**Centering the voices, opinions, issues, interests, demands, problems, and solutions of women of color, this blog carnival will be used to connect the real world issues such as poverty, violence, imprisonment, and community neglect to the blogosphere.
**Publication date will be the first (1rst) of every month.
**The first publication will be put out at Jenn’s blog; www.reappropriate.com
What does the internet *mean* to a woman of color?
Although often touted as the “last frontier” and positioned as something which is essential to learn in the modern day world, the internet has often been used to further very scary and unrealistic resprentations and fantasies of women of color. Furthering this passive violence, it is often the sweat shop labor of women of color that creates computers to begin with.
At the same time, however, the interent can be and often is used as a tool to connect isolated young mothers to other mothers, survivors of sexual violence to advocacy groups, disabled women to resources and a whole generation of amazing teens to other teens. The blogosphere is also used specifically as a space to cover stories that mainstream press refuse to or is too scared to.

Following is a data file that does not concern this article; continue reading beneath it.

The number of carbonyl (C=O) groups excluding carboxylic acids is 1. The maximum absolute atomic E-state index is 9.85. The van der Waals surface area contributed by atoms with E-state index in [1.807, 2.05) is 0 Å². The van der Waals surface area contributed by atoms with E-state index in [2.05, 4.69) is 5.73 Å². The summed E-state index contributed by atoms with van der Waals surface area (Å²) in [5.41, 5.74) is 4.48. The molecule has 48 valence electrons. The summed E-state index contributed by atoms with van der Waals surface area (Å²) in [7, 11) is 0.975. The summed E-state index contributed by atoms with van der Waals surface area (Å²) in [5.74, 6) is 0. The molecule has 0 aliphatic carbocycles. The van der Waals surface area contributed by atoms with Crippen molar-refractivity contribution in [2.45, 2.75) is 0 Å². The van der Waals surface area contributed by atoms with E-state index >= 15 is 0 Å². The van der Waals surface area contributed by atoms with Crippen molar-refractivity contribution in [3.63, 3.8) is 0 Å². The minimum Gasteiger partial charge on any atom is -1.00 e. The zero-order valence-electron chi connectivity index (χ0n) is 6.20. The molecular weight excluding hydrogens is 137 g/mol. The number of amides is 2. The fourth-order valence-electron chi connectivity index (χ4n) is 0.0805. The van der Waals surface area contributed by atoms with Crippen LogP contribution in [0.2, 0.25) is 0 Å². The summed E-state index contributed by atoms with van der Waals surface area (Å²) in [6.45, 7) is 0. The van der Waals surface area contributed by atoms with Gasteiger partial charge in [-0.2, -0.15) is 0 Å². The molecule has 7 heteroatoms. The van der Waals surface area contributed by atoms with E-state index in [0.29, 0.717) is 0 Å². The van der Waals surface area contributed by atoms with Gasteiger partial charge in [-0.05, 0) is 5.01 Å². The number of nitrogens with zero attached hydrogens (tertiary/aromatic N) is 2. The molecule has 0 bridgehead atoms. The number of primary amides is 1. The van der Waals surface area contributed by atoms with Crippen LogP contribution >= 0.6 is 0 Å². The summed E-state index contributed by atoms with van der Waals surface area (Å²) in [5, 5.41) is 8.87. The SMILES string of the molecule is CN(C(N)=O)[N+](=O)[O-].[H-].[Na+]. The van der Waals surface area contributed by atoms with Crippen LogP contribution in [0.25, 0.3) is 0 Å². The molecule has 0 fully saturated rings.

To harnass the good of the internet, it is essential for Women of Color to better define what the interent means to us, (the good and the bad) and then work together to figure out how we can use it for our communities purposes and needs.
As such, we will be accepting submissions which question, challenge, discuss, explore, and name what the internet has meant and what it *could mean* to women of color. Is it a site of sexualized violence? A site of sexualized freedom? An opportunity to make your voice heard where there was none before? A site of further marginilization and disappointment? Some examples of excellent critiques of the internet that might get your creative juices flowing:
Where Are My Asian Sisters? by Jenn
Why the Internet Hurts Women of Color by Nubian
But of course, these are just examples–creative writing, art, journal type entries, etc will all be accepted!
Send us your stories!!!
Because this is a Woman of Color Carnival for women of color and put together by women of color, this carnival will prioritize those submissions written by and that centralize women of color issues.
To nominate or submit posts, you may email them to Jenn at email@example.com.
And not surprisingly, we have the United States and the War on